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Sunday, December 4, 2022

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Arts + CultureIgnore the plot: 'The Great Comet' seeks to entertain

Ignore the plot: ‘The Great Comet’ seeks to entertain

With a cast of two dozen, the Shotgun Players have a blast. Shame about the dropped COVID restrictions.

It’s a shame to see the recent backward slide of such great progress. After a year of exemplary work on how to operate theatre during a still-ongoing pandemic, many of the companies who did it best are the very ones quietly dropping the protocols that keep their patrons safe. At least Shotgun had the courtesy warn us with a press release in October, but that doesn’t make us any more safe during an already-begun winter surge of COVID, influenza, and RSV.

Fortunately, they have a few alternate viewing options in the form of occasional “masked matinees,” and the livestream that I caught on November 17. Now, I’m an unabashed proponent for the integration of streaming into theatre, but only one night livestreaming limits options for the audience. Plus, the fact that it had to be a safety measure feels like replaying the awkwardness of 2020 all over. Again, how have we slid back so far when infection rates keep rising?

Jacqueline Dennis

My apologies for digressing. I know the above had nothing to do with the show proper, but it was distracting watching the play at home and only seeing a few (if any) masked faces in attendance. In my defense, the actual characters of Natasha, Pierre, and The Great Comet of 1812 (through January 15 at the Ashby Stage, Berkeley) actually spend much of their fourth-wall-breaking opening number emphasizing how unimportant their story is. They know how hard it’ll be to keep track of everyone in their Three Penny Opera pastiche, so they actively encourage us not to try. This proves to be good advice, as the musical is very much Kander & Ebb-like over melodramatic substance.

Inspired by a section from Tolstoy’s War and Peace (meaning the two-dozen-or-so characters we actually see are part of a cast of thousands), our Russian story focuses mainly on the eponymous Natasha (Jacqueline Dennis), betrothed to the unseen prince. She’s arrived at the home of his family with her good friend Sonya (Veronica Renner). Loyal as Natasha is to her fiancée, she ends up falling for dashing rogue Anatole (Nick Rodrigues), young acquaintance to old Pierre (Albert Hodge), “one of a thousand old men living out his last days in Moscow.”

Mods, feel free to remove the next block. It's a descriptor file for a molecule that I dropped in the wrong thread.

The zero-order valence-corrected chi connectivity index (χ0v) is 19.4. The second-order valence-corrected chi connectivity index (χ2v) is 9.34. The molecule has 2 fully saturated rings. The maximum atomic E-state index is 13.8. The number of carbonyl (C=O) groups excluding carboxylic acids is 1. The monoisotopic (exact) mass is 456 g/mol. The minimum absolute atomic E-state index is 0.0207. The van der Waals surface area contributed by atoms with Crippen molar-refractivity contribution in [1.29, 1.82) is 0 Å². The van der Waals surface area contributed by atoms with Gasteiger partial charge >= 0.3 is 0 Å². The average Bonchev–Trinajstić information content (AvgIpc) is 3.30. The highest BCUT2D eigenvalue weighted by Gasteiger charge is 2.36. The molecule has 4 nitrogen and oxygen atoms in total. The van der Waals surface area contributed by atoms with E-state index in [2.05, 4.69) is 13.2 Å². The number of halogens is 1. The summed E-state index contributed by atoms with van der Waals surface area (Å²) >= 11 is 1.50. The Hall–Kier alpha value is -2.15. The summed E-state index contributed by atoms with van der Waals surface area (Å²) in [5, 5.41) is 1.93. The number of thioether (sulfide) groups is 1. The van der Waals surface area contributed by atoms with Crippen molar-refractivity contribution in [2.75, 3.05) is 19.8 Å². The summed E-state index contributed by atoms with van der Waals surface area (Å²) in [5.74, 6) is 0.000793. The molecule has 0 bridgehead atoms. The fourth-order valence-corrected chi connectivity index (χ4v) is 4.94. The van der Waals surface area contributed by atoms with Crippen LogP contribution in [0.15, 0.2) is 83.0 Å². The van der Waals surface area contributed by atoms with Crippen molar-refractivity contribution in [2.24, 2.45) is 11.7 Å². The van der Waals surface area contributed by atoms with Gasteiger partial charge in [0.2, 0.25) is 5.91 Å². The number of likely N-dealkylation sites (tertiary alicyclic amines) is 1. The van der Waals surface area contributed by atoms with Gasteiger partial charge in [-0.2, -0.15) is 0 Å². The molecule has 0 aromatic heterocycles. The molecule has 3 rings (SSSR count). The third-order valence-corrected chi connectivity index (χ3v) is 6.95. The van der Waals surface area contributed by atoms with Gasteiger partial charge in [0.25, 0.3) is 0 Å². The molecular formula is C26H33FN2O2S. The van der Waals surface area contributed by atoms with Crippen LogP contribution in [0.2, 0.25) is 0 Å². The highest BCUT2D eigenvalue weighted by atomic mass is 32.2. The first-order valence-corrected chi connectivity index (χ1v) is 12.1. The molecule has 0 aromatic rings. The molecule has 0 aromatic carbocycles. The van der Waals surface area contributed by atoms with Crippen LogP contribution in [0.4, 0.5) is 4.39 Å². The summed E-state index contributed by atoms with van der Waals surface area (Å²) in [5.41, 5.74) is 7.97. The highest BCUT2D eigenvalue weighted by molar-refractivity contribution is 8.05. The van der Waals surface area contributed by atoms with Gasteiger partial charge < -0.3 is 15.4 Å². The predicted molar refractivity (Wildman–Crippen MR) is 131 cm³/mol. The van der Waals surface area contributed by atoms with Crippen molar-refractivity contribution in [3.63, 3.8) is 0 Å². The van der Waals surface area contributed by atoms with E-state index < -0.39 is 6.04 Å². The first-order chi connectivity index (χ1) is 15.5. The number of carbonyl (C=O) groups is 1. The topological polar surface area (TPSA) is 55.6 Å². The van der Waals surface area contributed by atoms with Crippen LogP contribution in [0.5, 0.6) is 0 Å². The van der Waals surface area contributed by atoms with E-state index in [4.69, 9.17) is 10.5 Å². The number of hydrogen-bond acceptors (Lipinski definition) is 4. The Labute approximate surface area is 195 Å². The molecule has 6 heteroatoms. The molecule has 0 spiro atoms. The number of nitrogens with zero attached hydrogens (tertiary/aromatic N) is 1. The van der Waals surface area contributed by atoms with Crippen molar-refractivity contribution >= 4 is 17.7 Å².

Albert Hodge

I could try to explain the rest—Pierre’s (ex?) wife, Natasha’s repressed would-be sister-in-law, etc. – but the point would be moot. First of all, no less than an hour after watching the show, I’d already forgotten the minutiae of the plot; secondly, there’s a good reason that the opening number tells us the plot doesn’t matter: it doesn’t. The point of Natasha, Pierre, and The Great Comet of 1812 is to be an immersive theatre experience portraying an era gone by. It’s irrelevant whether or not you know the titular year is that of Napoleon’s failed invasion of Russia (which shares frightening similarities to Russia’s failing invasion of Ukraine.) No, what matters is that you’re supposed to be swept away by a story of a betrothed woman seduced by a sexy pretty boy, excited by the thought of an old man getting into a pistol duel, absorbed into Dave Malloy’s old-timey tunes as they’re brought to life by Daniel Alley.

Angel Adedokun

For their part, the cast and crew put on an entertaining show under the guidance of their co-directors, Shotgun AD Patrick Dooley and company regular Erin Mei-Ling Stuart. Rodrigues is appropriately dashing as Anatole, and I believe understudy Sarah Williams was filling in for Princess Mary that night. Dennis’ sympathetic turn as Natasha holds the whole thing together. Still, the real star of the show is Bay Area designer Nina Ball, who once again pulls off one of her complex sets for Shotgun. Reminiscent of the company’s immersive set for Arcadia (designed by someone else), it features the stage itself extending out into the audience, with a piano pit in the center. It gives most everyone in attendance the impression of looking up at a cabaret stage.

Alley’s band does a lively job of making Malloy’s songs memorable when the story is so easy to forget. I honestly can’t recall how Natasha, Pierre, and The Great Comet of 1812 ends, but it seems as if everyone involved had an incredibly fun time. So much so, that I wish I could’ve been there myself. But with Shotgun’s loose COVID rules, that’s not gonna happen anytime soon.

NATASHA, PIERRE, AND THE GREAT COMET OF 1812 runs through January 15 at the Ashby Stage, Berk. Tickets and more info here.

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Charles Lewis III
Charles Lewis III is a San Francisco-born journalist, theatre artist, and arts critic. You can find dodgy evidence of this at thethinkingmansidiot.wordpress.com

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